Conclusion: In our population, the commonest cause of spontaneous SAH is aneurysmal bleeds mainly in the anterior circulation. Further, most of the risks involved in causation of SAH are modifiable therefore interventions such as proper blood pressure control should be put in place so as to reduce the burden of this disease.


Mwachaka, PM, Obonyo NG, Mutiso BK, Ranketi S, Mwang'ombe N.  2010.  Ventriculoperitoneal shunt complications: a three-year retrospective study in a Kenyan national teaching and referral hospital. Abstract

Ventriculoperitoneal shunt complications have scarcely been reported in sub-Saharan Africa. This study aimed at determining the frequency of these complications and their associated risk factors in a Kenyan National Teaching and Referral Hospital. {METHODS} This cross-sectional study retrospectively covered 117 patients admitted to the Kenyatta National Hospital neurosurgical ward between January 2005 and December 2007 with ventriculoperitoneal shunt complications. The data obtained were analysed using the Statistical Package for the Social Sciences. {RESULTS} The most common complication was obstruction in 63 patients (53.8%), followed by migration in 25 (21.4%) and infection in 23 (19.7%) of the patients. Up to 49.6% of the complications occurred in patients younger than 6 months. Multiple complications were seen in 23.9% of the cases. The mean shunt duration was 18.05 months. Positive correlations existed between the presence of a shunt complication and patient age, shunt duration and the number of complications developed. These correlations were, however, neither strong nor statistically significant. {CONCLUSION} This study reports the highest frequencies of shunt obstruction and migration ever recorded in the literature. The high rate of development of multiple shunt failures coupled with a short shunt duration calls for a closer monitoring of patients with ventriculoperitoneal shunts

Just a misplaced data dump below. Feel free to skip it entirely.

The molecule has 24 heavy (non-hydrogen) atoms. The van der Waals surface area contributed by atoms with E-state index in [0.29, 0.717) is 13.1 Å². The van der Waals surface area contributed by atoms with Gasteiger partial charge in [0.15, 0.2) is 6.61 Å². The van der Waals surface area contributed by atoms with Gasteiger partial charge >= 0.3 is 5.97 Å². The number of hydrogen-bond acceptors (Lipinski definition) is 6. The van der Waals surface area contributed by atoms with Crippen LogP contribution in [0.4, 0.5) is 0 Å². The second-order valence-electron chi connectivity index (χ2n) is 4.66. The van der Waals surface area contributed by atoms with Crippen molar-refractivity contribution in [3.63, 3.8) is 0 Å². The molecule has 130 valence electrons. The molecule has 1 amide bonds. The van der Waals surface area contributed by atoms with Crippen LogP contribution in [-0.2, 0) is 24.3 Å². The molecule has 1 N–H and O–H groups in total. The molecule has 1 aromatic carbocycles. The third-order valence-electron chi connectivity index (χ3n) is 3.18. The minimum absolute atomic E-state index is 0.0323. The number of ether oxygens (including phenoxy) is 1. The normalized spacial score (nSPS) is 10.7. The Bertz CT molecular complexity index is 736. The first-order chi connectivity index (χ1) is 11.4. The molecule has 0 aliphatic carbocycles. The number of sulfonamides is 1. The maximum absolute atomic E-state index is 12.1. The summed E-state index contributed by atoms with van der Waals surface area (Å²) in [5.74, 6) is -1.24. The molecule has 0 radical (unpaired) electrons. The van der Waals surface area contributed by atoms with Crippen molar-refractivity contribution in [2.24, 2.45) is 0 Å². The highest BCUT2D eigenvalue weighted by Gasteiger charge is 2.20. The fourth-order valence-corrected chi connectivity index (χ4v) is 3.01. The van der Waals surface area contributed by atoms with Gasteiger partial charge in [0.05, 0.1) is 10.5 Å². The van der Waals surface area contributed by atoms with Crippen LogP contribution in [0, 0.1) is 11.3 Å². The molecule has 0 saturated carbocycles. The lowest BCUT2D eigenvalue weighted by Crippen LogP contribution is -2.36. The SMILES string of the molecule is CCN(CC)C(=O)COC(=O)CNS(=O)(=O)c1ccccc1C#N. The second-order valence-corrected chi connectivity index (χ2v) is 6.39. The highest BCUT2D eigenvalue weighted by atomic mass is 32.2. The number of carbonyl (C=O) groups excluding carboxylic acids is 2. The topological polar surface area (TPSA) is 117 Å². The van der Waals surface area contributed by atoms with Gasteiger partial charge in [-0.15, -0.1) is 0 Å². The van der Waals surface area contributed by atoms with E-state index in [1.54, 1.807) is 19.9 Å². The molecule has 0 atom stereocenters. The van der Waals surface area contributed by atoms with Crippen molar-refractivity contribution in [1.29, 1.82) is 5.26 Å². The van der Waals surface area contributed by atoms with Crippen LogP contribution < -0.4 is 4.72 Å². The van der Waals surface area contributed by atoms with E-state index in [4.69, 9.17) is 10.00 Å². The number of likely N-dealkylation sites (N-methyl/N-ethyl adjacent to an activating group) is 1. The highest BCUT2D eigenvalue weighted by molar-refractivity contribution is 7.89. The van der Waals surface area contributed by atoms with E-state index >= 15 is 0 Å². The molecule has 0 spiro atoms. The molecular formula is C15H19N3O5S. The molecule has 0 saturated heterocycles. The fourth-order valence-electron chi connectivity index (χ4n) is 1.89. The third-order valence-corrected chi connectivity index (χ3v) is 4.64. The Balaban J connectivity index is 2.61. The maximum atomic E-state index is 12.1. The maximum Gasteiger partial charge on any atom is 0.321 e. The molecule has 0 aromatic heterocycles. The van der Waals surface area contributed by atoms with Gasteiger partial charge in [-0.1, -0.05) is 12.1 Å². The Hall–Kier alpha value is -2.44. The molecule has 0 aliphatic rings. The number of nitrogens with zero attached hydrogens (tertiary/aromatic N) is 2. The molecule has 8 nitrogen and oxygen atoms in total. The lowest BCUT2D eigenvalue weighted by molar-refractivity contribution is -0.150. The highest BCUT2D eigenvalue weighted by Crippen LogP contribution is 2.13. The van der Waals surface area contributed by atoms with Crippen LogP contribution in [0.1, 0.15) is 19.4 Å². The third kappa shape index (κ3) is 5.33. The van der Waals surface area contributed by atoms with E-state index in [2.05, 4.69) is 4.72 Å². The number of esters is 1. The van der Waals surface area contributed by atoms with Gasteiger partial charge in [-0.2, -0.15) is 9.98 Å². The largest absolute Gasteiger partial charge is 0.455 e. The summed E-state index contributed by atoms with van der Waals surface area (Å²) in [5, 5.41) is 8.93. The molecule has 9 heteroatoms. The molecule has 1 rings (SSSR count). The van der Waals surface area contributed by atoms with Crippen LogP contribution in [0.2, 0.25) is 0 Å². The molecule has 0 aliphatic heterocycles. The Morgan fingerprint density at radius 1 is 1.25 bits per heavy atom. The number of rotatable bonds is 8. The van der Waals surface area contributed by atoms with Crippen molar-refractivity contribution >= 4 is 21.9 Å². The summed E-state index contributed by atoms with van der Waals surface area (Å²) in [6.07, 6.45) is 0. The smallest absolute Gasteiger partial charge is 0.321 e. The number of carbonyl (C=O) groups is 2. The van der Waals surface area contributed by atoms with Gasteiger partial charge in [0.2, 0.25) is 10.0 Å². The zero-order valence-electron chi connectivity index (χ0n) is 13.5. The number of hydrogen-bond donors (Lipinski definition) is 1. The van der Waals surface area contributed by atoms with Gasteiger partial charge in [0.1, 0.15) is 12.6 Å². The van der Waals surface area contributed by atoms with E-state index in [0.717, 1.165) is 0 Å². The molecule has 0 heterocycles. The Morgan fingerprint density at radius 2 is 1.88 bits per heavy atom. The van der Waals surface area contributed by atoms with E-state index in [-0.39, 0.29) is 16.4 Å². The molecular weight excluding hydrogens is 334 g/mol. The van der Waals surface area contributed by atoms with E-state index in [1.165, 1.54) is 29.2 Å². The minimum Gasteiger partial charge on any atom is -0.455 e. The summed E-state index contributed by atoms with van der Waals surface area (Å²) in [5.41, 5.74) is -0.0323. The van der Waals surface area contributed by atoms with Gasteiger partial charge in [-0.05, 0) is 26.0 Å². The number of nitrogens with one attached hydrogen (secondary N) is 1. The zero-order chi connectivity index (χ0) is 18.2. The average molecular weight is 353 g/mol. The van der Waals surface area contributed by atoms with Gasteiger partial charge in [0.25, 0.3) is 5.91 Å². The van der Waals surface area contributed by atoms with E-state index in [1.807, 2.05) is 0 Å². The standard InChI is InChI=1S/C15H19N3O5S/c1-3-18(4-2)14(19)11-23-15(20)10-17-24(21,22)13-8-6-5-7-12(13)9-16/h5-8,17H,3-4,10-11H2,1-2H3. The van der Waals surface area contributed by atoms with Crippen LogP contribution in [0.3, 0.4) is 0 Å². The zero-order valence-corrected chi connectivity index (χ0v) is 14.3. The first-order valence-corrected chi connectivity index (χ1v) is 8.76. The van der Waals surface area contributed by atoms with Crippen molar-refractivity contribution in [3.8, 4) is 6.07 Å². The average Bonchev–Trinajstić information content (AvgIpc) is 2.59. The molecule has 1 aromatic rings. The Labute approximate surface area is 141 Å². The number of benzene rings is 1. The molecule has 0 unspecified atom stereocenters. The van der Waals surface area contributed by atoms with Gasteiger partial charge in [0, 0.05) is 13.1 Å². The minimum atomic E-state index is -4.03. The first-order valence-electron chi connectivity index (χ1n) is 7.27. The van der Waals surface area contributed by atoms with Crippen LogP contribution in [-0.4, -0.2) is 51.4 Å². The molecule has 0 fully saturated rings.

EA Opondo, NJMM.  2007.  Outcome of severe traumatic brain injury at a critical care unit: a review of 87 patients. Annals of African Surgery. 1 AbstractWebsite


OBJECTIVE: To determine the outcome of severe traumatic brain injury and to document the factors influencing mortality.
DESIGN: A six months prospective study. SETTINGS: The intensive care unit (ICU) of Kenyatta National Hospital (KNH), a tertiary referral centre in Kenya.
SUBJECTS: Eighty Seven adult patients with severe traumatic brain injury admitted between April and September 2005.
METHODS: Basic demographic, clinical, radiological and mechanism of injury data were recorded at admission and during ICU stay. The main outcome measure was survival or death.
The outcome groups were compared for the injury severity, mean arterial pressure, serum glucose level, grade of diffuse axonal injury and the presence of mydriasis and anisocoria
using the X2 test and the Fischers Exact test as appropriate.
RESULTS: Severe traumatic brain injury accounted for 14.3% of all ICU admissions. This study included 73 men (83.9%) and 14
women (16.1%) with a mean patient age of 34 ± 17 years. Motor vehicle accidents were the main cause (58.6%). Forty six patients (54.0%) died. Twenty nine percent of patients had
persistent vegetative state or severe disability. Factors that were associated with poor outcome on univariate analysis were Glasgow coma scale of less than 5, diffuse axonal injury and
intracerebral mass lesions and blood sugar greater than 10mmol / L.
CONCLUSION: Severe TBI is a frequent cause of hospital admission to critical care units among young men with a high mortality (54%) rate.